Surrealist filmmakers sought to re-define human awareness of reality by illustrating that the “real” was little more than what was perceived as real; that reality was subject to no limits beyond those mankind imposed upon it. Breton once compared the experience of Surrealist literature to “the point at which the waking state joins sleep.” His analogy helps to explain the advantage of cinema over books in facilitating the kind of release Surrealists sought from their daily pressures. The modernity of film was appealing to as well.
Critics have debated whether “Surrealist film” constitutes a distinct genre. Recognition of a cinematographic genre involves the ability to cite many works which share thematic, formal, and stylistic traits. To refer to Surrealism as a genre is to imply that there is repetition of elements and a recognizable, “generic formula” which describes their makeup. Several critics have argued that, due to Surrealism’s use of the irrational and on non-sequitur, it is impossible for Surrealist films to constitute a genre.
While there are numerous films which are true expressions of the movement, many other films which have been classified as Surrealist simply contain Surrealist fragments. Rather than “Surrealist film” the more accurate term for such works may be “Surrealism in film.”
Joseph Cornell produced surrealist films in the United States in the later 1930s (such as Rose Hobart in 1936). Antonin Artaud, Philippe Soupault, and Robert Desnos wrote screenplays for later films. Salvador Dalí designed a dream sequence for Alfred Hitchcock’s film Spellbound (1945). It was one of the first American films to use psychoanalysis as a major element of the story. Hitchcock wanted to capture the vividness of dreams as never before and felt that Dalí was the person to help him do so. Given the importance of the dream sequence, the director gave the artist free rein to bring to the screen an innovative vision of the way dreams could be represented.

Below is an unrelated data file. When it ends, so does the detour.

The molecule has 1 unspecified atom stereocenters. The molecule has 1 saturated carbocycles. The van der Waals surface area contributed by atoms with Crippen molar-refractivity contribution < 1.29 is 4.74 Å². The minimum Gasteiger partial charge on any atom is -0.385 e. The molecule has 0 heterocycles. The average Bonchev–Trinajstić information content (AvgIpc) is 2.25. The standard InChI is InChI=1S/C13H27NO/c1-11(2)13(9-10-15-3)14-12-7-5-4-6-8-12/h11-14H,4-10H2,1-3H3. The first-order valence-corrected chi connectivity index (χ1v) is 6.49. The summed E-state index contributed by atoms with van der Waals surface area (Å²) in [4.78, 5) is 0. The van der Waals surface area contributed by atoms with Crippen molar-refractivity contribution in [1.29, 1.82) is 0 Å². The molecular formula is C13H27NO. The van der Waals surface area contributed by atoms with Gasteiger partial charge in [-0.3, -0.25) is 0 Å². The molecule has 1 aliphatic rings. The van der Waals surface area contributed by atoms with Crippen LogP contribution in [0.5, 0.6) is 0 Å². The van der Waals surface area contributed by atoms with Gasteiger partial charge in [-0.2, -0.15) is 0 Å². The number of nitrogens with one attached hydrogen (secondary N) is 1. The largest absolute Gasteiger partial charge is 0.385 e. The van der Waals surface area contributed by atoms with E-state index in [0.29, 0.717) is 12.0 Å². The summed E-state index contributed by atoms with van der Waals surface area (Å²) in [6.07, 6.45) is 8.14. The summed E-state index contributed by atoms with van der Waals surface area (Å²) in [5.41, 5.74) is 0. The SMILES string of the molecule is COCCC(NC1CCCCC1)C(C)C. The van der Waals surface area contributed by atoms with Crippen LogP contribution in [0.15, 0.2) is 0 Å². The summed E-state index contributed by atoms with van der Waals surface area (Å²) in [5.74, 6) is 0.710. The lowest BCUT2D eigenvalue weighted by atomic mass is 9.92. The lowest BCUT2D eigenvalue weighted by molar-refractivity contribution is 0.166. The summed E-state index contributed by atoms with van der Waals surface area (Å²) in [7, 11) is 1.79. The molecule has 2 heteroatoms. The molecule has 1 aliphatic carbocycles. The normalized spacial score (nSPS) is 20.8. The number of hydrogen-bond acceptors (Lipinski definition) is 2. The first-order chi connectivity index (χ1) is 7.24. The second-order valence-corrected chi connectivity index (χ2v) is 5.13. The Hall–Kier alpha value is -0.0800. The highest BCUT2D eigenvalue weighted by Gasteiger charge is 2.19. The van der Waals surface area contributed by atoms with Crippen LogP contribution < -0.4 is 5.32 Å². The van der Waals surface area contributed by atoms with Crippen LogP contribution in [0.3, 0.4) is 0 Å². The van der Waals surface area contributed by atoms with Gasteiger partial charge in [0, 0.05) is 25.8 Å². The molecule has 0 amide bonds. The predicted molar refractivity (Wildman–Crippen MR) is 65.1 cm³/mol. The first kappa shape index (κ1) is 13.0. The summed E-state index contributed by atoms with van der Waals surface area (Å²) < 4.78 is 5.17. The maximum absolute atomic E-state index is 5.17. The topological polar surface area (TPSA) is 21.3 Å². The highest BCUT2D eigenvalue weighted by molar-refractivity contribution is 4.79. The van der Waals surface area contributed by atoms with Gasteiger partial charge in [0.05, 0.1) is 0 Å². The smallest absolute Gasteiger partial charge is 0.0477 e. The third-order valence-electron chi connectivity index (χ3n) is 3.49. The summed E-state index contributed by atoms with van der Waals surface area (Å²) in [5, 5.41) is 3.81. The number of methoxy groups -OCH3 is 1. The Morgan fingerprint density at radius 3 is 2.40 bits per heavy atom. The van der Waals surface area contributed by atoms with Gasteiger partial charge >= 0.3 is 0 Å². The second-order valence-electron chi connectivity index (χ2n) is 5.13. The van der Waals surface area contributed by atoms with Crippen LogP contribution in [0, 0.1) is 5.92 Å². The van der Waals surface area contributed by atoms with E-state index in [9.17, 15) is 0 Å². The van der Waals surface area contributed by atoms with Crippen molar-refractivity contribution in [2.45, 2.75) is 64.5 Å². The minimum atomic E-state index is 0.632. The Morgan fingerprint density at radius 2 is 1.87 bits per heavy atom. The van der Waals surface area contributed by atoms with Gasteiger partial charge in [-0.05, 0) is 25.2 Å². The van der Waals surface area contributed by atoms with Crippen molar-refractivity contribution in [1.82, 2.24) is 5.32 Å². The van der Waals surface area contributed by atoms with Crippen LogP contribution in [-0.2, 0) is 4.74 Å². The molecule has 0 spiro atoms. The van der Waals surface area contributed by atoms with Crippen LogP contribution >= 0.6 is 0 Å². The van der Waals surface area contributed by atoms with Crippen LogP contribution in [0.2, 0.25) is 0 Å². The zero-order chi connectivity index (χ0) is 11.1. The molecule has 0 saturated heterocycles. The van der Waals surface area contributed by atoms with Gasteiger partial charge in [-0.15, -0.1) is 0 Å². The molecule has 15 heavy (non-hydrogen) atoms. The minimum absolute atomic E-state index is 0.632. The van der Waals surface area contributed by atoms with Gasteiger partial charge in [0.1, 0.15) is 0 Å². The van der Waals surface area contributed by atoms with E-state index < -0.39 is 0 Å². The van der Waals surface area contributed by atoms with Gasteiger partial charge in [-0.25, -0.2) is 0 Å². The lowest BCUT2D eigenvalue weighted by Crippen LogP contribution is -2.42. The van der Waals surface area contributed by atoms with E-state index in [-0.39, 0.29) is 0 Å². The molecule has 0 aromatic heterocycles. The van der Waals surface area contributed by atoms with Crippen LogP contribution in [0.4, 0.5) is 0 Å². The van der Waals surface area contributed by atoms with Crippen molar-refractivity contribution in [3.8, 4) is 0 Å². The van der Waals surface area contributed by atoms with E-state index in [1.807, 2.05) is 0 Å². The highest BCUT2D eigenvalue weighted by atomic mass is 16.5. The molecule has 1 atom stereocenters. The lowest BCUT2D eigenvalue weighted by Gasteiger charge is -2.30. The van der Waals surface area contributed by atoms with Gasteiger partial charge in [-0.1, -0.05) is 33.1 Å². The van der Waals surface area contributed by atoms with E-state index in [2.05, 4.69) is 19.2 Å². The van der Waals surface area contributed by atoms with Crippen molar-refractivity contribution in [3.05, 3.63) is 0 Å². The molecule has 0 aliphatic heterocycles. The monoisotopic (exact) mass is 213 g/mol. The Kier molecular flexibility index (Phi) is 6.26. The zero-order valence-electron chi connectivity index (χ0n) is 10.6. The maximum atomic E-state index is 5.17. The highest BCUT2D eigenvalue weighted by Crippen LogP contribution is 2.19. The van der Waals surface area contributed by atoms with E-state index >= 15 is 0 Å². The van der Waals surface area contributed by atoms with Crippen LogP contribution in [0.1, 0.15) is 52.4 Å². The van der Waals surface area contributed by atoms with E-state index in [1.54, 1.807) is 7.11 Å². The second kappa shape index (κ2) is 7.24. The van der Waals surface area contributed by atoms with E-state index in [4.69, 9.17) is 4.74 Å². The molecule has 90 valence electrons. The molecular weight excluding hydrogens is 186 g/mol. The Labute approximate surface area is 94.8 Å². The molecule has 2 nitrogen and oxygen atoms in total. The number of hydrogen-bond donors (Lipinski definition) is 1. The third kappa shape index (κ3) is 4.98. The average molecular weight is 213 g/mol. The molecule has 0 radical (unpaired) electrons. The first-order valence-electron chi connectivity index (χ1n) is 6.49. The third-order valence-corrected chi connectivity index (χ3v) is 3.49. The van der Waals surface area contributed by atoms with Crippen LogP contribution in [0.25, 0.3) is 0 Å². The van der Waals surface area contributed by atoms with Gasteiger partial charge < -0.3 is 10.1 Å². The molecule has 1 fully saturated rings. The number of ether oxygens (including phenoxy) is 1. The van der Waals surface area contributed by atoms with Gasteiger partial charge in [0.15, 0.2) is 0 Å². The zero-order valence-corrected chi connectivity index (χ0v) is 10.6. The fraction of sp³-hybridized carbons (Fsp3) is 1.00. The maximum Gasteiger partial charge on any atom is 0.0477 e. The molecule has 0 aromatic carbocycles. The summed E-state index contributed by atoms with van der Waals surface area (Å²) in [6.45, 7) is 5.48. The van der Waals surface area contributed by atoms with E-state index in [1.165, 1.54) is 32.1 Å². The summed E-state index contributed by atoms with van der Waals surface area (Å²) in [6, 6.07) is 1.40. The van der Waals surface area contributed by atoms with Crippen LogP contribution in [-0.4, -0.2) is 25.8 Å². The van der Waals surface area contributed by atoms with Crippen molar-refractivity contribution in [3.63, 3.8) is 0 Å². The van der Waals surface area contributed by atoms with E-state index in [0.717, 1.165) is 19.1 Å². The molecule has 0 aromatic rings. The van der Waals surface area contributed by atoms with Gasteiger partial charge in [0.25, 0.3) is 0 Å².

In 1946, Dalí and Walt Disney began work on a film called Destino; the project was finally finished in 2003.
Works of American filmmaker David Lynch such as Eraserhead (1977) Blue Velvet (1986), Lost Highway (1997), and Mulholland Drive (2001)
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, among others, have been considered to be surrealist. The films of Spanish writer, playwright, director and member of Breton’s Surrealist Group meat tenderizer homemade, Fernando Arrabal (I Will Walk Like a Crazy Horse), Chilean writer and director Alejandro Jodorowsky (El Topo, The Holy Mountain), American director Stephen Sayadian (Dr. Caligari), Greek director Nikos Nikolaidis (Evrydiki BA 2O37, The Wretches Are Still Singing), Czechoslovak director Jaromil Jireš (e.g. Valerie and Her Week of Wonders), Belgian director Thierry Zéno (Vase de Noces), and French directors Patrick Bokanowski (The Angel), and Jacques Rivette (Le Pont du Nord) have also been described as surrealist.